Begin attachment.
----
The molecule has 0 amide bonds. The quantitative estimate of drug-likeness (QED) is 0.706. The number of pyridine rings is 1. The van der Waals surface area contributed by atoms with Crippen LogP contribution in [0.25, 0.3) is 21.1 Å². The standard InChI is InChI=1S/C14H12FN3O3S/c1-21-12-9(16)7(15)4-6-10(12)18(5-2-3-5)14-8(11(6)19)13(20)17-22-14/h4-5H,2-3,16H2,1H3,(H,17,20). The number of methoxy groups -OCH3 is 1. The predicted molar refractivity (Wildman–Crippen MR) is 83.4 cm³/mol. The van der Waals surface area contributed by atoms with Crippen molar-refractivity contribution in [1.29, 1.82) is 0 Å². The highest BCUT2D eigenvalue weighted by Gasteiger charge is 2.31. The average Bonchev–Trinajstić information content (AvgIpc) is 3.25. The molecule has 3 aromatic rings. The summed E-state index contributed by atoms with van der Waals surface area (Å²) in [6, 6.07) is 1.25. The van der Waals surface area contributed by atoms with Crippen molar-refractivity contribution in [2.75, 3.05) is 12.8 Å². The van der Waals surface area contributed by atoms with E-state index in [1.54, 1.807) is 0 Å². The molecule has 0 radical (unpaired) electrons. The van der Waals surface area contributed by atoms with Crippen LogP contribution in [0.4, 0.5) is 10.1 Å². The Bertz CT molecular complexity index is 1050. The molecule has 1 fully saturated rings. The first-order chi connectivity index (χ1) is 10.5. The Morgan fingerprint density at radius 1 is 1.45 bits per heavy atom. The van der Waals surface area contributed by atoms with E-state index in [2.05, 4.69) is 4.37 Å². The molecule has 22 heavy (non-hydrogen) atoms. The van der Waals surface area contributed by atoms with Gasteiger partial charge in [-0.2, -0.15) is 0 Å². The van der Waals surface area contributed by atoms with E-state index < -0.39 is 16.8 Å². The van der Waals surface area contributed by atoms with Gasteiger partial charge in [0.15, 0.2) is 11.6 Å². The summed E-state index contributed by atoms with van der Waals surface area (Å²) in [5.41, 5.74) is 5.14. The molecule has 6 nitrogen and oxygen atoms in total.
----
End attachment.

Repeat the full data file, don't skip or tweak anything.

The molecule has 0 amide bonds. The quantitative estimate of drug-likeness (QED) is 0.706. The number of pyridine rings is 1. The van der Waals surface area contributed by atoms with Crippen LogP contribution in [0.25, 0.3) is 21.1 Å². The standard InChI is InChI=1S/C14H12FN3O3S/c1-21-12-9(16)7(15)4-6-10(12)18(5-2-3-5)14-8(11(6)19)13(20)17-22-14/h4-5H,2-3,16H2,1H3,(H,17,20). The number of methoxy groups -OCH3 is 1. The predicted molar refractivity (Wildman–Crippen MR) is 83.4 cm³/mol. The van der Waals surface area contributed by atoms with Crippen molar-refractivity contribution in [1.29, 1.82) is 0 Å². The highest BCUT2D eigenvalue weighted by Gasteiger charge is 2.31. The average Bonchev–Trinajstić information content (AvgIpc) is 3.25. The molecule has 3 aromatic rings. The summed E-state index contributed by atoms with van der Waals surface area (Å²) in [6, 6.07) is 1.25. The van der Waals surface area contributed by atoms with Crippen molar-refractivity contribution in [2.75, 3.05) is 12.8 Å². The van der Waals surface area contributed by atoms with E-state index in [1.54, 1.807) is 0 Å². The molecule has 0 radical (unpaired) electrons. The van der Waals surface area contributed by atoms with Crippen LogP contribution in [0.4, 0.5) is 10.1 Å². The Bertz CT molecular complexity index is 1050. The molecule has 1 fully saturated rings. The first-order chi connectivity index (χ1) is 10.5. The Morgan fingerprint density at radius 1 is 1.45 bits per heavy atom. The van der Waals surface area contributed by atoms with E-state index in [2.05, 4.69) is 4.37 Å². The molecule has 22 heavy (non-hydrogen) atoms. The van der Waals surface area contributed by atoms with Gasteiger partial charge in [-0.2, -0.15) is 0 Å². The van der Waals surface area contributed by atoms with E-state index < -0.39 is 16.8 Å². The van der Waals surface area contributed by atoms with Gasteiger partial charge in [0.15, 0.2) is 11.6 Å². The summed E-state index contributed by atoms with van der Waals surface area (Å²) in [5.41, 5.74) is 5.14. The molecule has 6 nitrogen and oxygen atoms in total.